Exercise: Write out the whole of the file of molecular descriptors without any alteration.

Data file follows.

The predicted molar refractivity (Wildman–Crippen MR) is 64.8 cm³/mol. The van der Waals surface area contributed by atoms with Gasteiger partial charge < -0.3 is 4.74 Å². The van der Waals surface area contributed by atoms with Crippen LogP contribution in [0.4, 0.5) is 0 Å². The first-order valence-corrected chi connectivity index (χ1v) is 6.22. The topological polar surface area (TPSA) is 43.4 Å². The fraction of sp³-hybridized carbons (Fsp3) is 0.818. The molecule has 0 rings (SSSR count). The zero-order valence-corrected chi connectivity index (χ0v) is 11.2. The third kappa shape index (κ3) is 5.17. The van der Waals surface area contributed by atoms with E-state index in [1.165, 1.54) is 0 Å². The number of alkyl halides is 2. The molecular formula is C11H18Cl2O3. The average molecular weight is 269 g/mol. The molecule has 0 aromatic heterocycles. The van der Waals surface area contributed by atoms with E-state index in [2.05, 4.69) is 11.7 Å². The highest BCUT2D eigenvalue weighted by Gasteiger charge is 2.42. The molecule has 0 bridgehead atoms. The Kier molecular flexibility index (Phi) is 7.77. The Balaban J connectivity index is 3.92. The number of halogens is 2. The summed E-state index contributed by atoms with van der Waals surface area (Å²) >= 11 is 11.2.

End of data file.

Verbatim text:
The predicted molar refractivity (Wildman–Crippen MR) is 64.8 cm³/mol. The van der Waals surface area contributed by atoms with Gasteiger partial charge < -0.3 is 4.74 Å². The van der Waals surface area contributed by atoms with Crippen LogP contribution in [0.4, 0.5) is 0 Å². The first-order valence-corrected chi connectivity index (χ1v) is 6.22. The topological polar surface area (TPSA) is 43.4 Å². The fraction of sp³-hybridized carbons (Fsp3) is 0.818. The molecule has 0 rings (SSSR count). The zero-order valence-corrected chi connectivity index (χ0v) is 11.2. The third kappa shape index (κ3) is 5.17. The van der Waals surface area contributed by atoms with E-state index in [1.165, 1.54) is 0 Å². The number of alkyl halides is 2. The molecular formula is C11H18Cl2O3. The average molecular weight is 269 g/mol. The molecule has 0 aromatic heterocycles. The van der Waals surface area contributed by atoms with E-state index in [2.05, 4.69) is 11.7 Å². The highest BCUT2D eigenvalue weighted by Gasteiger charge is 2.42. The molecule has 0 bridgehead atoms. The Kier molecular flexibility index (Phi) is 7.77. The Balaban J connectivity index is 3.92. The number of halogens is 2. The summed E-state index contributed by atoms with van der Waals surface area (Å²) >= 11 is 11.2.